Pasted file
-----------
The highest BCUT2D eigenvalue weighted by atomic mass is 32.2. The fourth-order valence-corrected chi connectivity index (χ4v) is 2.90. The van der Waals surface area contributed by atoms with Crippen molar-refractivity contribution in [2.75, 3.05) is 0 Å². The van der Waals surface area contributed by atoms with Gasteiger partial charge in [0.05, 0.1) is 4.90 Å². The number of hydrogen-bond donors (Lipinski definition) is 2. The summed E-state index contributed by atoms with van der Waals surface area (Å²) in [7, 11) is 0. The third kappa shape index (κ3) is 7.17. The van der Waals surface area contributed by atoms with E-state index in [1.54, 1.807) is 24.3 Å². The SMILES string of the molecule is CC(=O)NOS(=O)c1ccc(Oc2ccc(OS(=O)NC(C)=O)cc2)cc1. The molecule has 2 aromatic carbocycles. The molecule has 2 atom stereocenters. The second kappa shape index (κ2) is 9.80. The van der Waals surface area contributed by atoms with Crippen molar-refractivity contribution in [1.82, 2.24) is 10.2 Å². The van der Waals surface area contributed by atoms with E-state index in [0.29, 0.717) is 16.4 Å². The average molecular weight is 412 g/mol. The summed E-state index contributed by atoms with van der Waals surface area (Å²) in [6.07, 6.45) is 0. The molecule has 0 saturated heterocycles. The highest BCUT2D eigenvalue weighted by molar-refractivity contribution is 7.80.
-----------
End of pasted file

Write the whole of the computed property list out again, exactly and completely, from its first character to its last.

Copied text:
The highest BCUT2D eigenvalue weighted by atomic mass is 32.2. The fourth-order valence-corrected chi connectivity index (χ4v) is 2.90. The van der Waals surface area contributed by atoms with Crippen molar-refractivity contribution in [2.75, 3.05) is 0 Å². The van der Waals surface area contributed by atoms with Gasteiger partial charge in [0.05, 0.1) is 4.90 Å². The number of hydrogen-bond donors (Lipinski definition) is 2. The summed E-state index contributed by atoms with van der Waals surface area (Å²) in [7, 11) is 0. The third kappa shape index (κ3) is 7.17. The van der Waals surface area contributed by atoms with E-state index in [1.54, 1.807) is 24.3 Å². The SMILES string of the molecule is CC(=O)NOS(=O)c1ccc(Oc2ccc(OS(=O)NC(C)=O)cc2)cc1. The molecule has 2 aromatic carbocycles. The molecule has 2 atom stereocenters. The second kappa shape index (κ2) is 9.80. The van der Waals surface area contributed by atoms with Crippen molar-refractivity contribution in [1.82, 2.24) is 10.2 Å². The van der Waals surface area contributed by atoms with E-state index in [0.29, 0.717) is 16.4 Å². The average molecular weight is 412 g/mol. The summed E-state index contributed by atoms with van der Waals surface area (Å²) in [6.07, 6.45) is 0. The molecule has 0 saturated heterocycles. The highest BCUT2D eigenvalue weighted by molar-refractivity contribution is 7.80.